top of page
Lower Brain Stem sensitisation.png




There are many different kinds of headaches and migraines that have been categorised by the international headache society totalling over 270 types. You may be familiar with some of them:

Tension headaches

Stress related headaches;

Cervicogenic headaches

Cluster headaches

Migraine with aura

Migraines without aura

Menstrual Migraine

Vestibular Migraine

The TCC (trigemino cervical complex) situated in the lower brain stem in the upper neck, receives information from the upper nerves in your neck (C1, C2, C3) and from the Trigimenal nerve which brings information from the head and face, as well as information from the throat and ear (cranial nerves IX and X). There is a mixing of this information in the TCC in the lower brain stem, this is how pain can be referred into the head. 

It appears that in headache and migraine sufferers the TCC is sensitised or ‘irritated’ in its ‘resting state’ and consequently has a lower threshold for tolerating all the input it is receiving or stress it is put under, such as bright lights, loud noises, stress, lack of sleep, lack of food. The hypersensitive Trigeminal nerve can therefore result in the symptoms experienced in a migraine or headache.

Dean Watson’s publications from his PhD findings (Watson and Drummond) demonstrate a correlation between neck ‘dysfunction’ and headaches and migraines and that both headache and migraine symptoms can be reproduce and resolved from the upper cervical spine (neck).

By treating the upper levels of the neck with specific slow hold techniques, the sensitivity of the TCC can be reduced and the underlying dysfunction at the neck can be addressed. As a result the TCC can then tolerate, with more ease, the stimuli each day brings

It is important to note that if you are experiencing a severe onset of new/unusual neck or head pain (with or without associated symptoms) ‘out of the blue’ or different to any previous symptoms, that you should get this assessed by a Dr.and appropriately investigated prior to seeing Maia. It is important to rule out any other potential pathological cause of your new headache/neck symptoms.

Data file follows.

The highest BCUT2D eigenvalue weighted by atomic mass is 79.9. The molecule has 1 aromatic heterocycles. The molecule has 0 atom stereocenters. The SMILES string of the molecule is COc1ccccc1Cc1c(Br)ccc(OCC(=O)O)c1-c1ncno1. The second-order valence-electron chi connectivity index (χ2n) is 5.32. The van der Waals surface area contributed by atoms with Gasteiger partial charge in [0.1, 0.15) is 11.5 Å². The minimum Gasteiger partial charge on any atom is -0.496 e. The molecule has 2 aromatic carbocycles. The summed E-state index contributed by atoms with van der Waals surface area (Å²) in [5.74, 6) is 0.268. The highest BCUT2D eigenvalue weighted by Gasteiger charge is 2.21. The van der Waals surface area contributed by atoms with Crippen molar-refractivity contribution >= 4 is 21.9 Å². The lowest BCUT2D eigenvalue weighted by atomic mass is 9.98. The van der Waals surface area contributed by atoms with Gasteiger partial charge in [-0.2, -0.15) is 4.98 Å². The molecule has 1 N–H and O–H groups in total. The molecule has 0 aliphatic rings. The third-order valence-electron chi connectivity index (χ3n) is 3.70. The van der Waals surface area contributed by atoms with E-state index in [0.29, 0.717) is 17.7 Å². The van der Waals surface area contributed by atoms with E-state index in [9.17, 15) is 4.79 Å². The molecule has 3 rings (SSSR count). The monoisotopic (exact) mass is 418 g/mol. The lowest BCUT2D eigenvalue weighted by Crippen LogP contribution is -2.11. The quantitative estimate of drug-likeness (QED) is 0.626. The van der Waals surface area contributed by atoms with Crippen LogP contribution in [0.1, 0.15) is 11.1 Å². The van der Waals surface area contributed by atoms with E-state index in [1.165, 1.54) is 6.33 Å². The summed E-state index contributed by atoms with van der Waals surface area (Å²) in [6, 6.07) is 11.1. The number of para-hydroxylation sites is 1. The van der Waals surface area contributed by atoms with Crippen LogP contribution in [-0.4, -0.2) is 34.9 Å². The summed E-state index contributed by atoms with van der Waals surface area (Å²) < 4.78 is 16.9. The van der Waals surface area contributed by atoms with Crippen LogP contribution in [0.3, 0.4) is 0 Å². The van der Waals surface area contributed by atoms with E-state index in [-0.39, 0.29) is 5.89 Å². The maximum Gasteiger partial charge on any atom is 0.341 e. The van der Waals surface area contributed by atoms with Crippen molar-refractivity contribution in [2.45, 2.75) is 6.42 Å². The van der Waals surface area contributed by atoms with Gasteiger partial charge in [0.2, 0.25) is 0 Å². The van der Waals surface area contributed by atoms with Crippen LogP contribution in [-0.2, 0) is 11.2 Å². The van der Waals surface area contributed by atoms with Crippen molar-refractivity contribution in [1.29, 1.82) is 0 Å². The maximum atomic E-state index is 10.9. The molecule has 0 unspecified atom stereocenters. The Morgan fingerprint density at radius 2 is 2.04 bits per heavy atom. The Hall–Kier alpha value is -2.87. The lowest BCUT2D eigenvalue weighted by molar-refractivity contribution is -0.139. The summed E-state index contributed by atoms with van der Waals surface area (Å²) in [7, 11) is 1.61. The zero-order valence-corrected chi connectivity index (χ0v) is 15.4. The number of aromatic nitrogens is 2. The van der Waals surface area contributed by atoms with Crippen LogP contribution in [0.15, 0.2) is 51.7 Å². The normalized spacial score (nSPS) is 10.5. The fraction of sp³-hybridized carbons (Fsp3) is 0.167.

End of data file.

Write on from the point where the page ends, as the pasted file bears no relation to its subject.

Some migraines, but not all, may be preceded by an aura/visual disturbances that may or may not develop into a headache that is one sided. Other associated symptoms may include light and sound sensitivity, nausea and or vomiting. For a smaller percentage of sufferers they may also find their balance, speech, control of movement and sensation can also be affected. Aura symptoms may last up to an hour prior to the onset of headache.The headache symptoms may last typically from 4 hours to 24 and are usually followed by what is often referred to as a migraine ‘hangover’ where mood, cognition and energy levels can all be affected.

References and Quotes from Headache and Migraine Research:

“Approximately 800 new headache patients per year are examined at our clinic. An estimated 80% of these patients are diagnosed with cervicogenic headache. Of these patients, almost none are referred with this diagnosis. Physicians are not taught to consider or explore neck structures when investigating headaches. This results in a rarely diagnosed but common condition.”

“One of the confusing phenomena about the cervicogenic headache is that its symptoms can present as migraine headaches, tension-type headaches or even cluster headaches.”

Rothbart P. The cervicogenic headache: A pain in the neck. Can J Diagnos 1996; 13: 64–71.

(Dr. Peter Rothbart, Anaesthetist, Director, Rothbart Pain Management Clinic, 16 York Mills Road Toronto, Ontario - internationally recognized clinician and researcher)


“For the clinician, pain presentations in the headache patient are frequently a diagnostic challenge.”

“Headache of cervical origin and migraine often shows similar clinical presentations.”

Goadsby PJ, Bartsch T. Anatomy and physiology of pain referral patterns in primary and cervicogenic headachedisorders. Headache Currents 2005;10:42-48.

(Professor Peter Goadsby, internationally renowned and respected researcher)


“Cervicogenic headache is widespread. The neck can be the precipitant of tension-type headache, or be the etiology of the headache as with cervicogenic headache.”

“Whether the neck is the cause of, or a part of, another headache type, careful attention to the neck and its relationship to the headache are extremely important.... and

“Cervicogenic headache has been described for many years by clinicians of varying professions and specialties. Most authorities agree that many patients experience neck symptoms associated with headache. Whether the neck is the cause of, or part of, another headache type, careful attention to the neck and its relationship to the headache are extremely important.”

Gallagher R, Cervicogenic Headache; A special report. Expert Rev. Neurotherapeutics 2007;7(10) 1279-83


“There is clear neuroanatomical evidence that demonstrates a relationship between the cervical spine and the facial and head region.”

Mark B. Cervicogenic headache differential diagnosis and clinical management: literature review. J Craniomandibular Practice 1990; 8:332-338.

bottom of page